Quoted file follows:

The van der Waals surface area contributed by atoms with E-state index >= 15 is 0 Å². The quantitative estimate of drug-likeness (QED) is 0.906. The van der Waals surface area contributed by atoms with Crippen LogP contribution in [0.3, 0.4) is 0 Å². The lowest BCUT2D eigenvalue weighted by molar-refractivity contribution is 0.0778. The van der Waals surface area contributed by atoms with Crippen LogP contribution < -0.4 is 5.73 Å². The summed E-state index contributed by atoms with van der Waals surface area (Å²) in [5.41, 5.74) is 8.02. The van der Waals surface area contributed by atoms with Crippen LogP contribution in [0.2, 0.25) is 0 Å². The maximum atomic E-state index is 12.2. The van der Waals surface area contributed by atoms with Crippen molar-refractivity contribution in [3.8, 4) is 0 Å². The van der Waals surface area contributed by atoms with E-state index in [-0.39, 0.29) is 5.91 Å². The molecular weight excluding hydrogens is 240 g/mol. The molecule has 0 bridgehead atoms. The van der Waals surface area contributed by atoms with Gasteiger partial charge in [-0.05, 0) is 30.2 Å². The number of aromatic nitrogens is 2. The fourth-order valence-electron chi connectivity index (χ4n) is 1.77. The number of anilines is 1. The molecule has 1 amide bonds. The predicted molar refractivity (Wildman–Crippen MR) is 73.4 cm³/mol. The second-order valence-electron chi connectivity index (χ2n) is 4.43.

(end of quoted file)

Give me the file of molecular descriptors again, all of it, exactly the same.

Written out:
The van der Waals surface area contributed by atoms with E-state index >= 15 is 0 Å². The quantitative estimate of drug-likeness (QED) is 0.906. The van der Waals surface area contributed by atoms with Crippen LogP contribution in [0.3, 0.4) is 0 Å². The lowest BCUT2D eigenvalue weighted by molar-refractivity contribution is 0.0778. The van der Waals surface area contributed by atoms with Crippen LogP contribution < -0.4 is 5.73 Å². The summed E-state index contributed by atoms with van der Waals surface area (Å²) in [5.41, 5.74) is 8.02. The van der Waals surface area contributed by atoms with Crippen LogP contribution in [0.2, 0.25) is 0 Å². The maximum atomic E-state index is 12.2. The van der Waals surface area contributed by atoms with Crippen molar-refractivity contribution in [3.8, 4) is 0 Å². The van der Waals surface area contributed by atoms with E-state index in [-0.39, 0.29) is 5.91 Å². The molecular weight excluding hydrogens is 240 g/mol. The molecule has 0 bridgehead atoms. The van der Waals surface area contributed by atoms with Gasteiger partial charge in [-0.05, 0) is 30.2 Å². The number of aromatic nitrogens is 2. The fourth-order valence-electron chi connectivity index (χ4n) is 1.77. The number of anilines is 1. The molecule has 1 amide bonds. The predicted molar refractivity (Wildman–Crippen MR) is 73.4 cm³/mol. The second-order valence-electron chi connectivity index (χ2n) is 4.43.